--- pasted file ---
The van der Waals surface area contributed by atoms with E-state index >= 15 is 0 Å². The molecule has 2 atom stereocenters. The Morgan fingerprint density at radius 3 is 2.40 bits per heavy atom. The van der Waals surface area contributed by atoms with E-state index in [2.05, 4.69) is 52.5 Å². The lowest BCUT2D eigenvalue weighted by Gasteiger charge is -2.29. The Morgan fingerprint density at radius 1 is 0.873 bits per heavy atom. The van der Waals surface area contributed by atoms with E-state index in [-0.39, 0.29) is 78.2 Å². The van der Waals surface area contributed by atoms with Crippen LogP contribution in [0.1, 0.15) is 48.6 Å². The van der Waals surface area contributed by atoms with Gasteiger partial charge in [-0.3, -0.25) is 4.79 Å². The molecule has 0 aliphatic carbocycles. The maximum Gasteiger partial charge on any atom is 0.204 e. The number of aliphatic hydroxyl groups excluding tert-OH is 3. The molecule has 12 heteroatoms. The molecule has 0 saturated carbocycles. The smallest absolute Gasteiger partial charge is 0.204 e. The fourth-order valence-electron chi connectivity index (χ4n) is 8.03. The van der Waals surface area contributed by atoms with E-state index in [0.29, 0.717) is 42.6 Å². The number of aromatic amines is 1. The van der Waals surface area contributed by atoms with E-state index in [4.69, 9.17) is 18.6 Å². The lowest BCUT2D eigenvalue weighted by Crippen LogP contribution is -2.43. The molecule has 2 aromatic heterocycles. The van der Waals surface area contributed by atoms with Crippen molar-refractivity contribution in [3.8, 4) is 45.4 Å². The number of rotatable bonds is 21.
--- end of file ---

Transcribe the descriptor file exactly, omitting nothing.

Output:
The van der Waals surface area contributed by atoms with E-state index >= 15 is 0 Å². The molecule has 2 atom stereocenters. The Morgan fingerprint density at radius 3 is 2.40 bits per heavy atom. The van der Waals surface area contributed by atoms with E-state index in [2.05, 4.69) is 52.5 Å². The lowest BCUT2D eigenvalue weighted by Gasteiger charge is -2.29. The Morgan fingerprint density at radius 1 is 0.873 bits per heavy atom. The van der Waals surface area contributed by atoms with E-state index in [-0.39, 0.29) is 78.2 Å². The van der Waals surface area contributed by atoms with Crippen LogP contribution in [0.1, 0.15) is 48.6 Å². The van der Waals surface area contributed by atoms with Gasteiger partial charge in [-0.3, -0.25) is 4.79 Å². The molecule has 0 aliphatic carbocycles. The maximum Gasteiger partial charge on any atom is 0.204 e. The number of aliphatic hydroxyl groups excluding tert-OH is 3. The molecule has 12 heteroatoms. The molecule has 0 saturated carbocycles. The smallest absolute Gasteiger partial charge is 0.204 e. The fourth-order valence-electron chi connectivity index (χ4n) is 8.03. The van der Waals surface area contributed by atoms with E-state index in [0.29, 0.717) is 42.6 Å². The number of aromatic amines is 1. The van der Waals surface area contributed by atoms with E-state index in [4.69, 9.17) is 18.6 Å². The lowest BCUT2D eigenvalue weighted by Crippen LogP contribution is -2.43. The molecule has 2 aromatic heterocycles. The van der Waals surface area contributed by atoms with Crippen molar-refractivity contribution in [3.8, 4) is 45.4 Å². The number of rotatable bonds is 21.